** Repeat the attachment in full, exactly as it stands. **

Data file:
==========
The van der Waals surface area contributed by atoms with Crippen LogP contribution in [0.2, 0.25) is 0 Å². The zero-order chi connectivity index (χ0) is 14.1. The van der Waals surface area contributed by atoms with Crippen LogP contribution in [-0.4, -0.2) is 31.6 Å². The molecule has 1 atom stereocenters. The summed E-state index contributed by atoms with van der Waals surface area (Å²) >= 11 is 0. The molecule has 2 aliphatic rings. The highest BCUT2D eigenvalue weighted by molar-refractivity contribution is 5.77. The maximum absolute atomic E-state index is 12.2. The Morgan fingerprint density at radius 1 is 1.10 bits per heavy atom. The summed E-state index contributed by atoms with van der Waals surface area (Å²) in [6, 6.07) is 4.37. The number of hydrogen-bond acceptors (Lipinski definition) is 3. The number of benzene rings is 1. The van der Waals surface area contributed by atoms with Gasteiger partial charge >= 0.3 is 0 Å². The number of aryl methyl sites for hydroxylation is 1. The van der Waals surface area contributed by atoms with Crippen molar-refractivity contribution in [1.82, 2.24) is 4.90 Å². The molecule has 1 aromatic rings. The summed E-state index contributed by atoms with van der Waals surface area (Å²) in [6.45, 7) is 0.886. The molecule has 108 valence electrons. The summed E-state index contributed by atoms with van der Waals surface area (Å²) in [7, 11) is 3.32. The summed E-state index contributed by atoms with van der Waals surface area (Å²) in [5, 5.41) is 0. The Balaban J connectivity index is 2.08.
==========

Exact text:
The van der Waals surface area contributed by atoms with Crippen LogP contribution in [0.2, 0.25) is 0 Å². The zero-order chi connectivity index (χ0) is 14.1. The van der Waals surface area contributed by atoms with Crippen LogP contribution in [-0.4, -0.2) is 31.6 Å². The molecule has 1 atom stereocenters. The summed E-state index contributed by atoms with van der Waals surface area (Å²) >= 11 is 0. The molecule has 2 aliphatic rings. The highest BCUT2D eigenvalue weighted by molar-refractivity contribution is 5.77. The maximum absolute atomic E-state index is 12.2. The Morgan fingerprint density at radius 1 is 1.10 bits per heavy atom. The summed E-state index contributed by atoms with van der Waals surface area (Å²) in [6, 6.07) is 4.37. The number of hydrogen-bond acceptors (Lipinski definition) is 3. The number of benzene rings is 1. The van der Waals surface area contributed by atoms with Gasteiger partial charge >= 0.3 is 0 Å². The number of aryl methyl sites for hydroxylation is 1. The van der Waals surface area contributed by atoms with Crippen molar-refractivity contribution in [1.82, 2.24) is 4.90 Å². The molecule has 1 aromatic rings. The summed E-state index contributed by atoms with van der Waals surface area (Å²) in [6.45, 7) is 0.886. The molecule has 108 valence electrons. The summed E-state index contributed by atoms with van der Waals surface area (Å²) in [7, 11) is 3.32. The summed E-state index contributed by atoms with van der Waals surface area (Å²) in [5, 5.41) is 0. The Balaban J connectivity index is 2.08.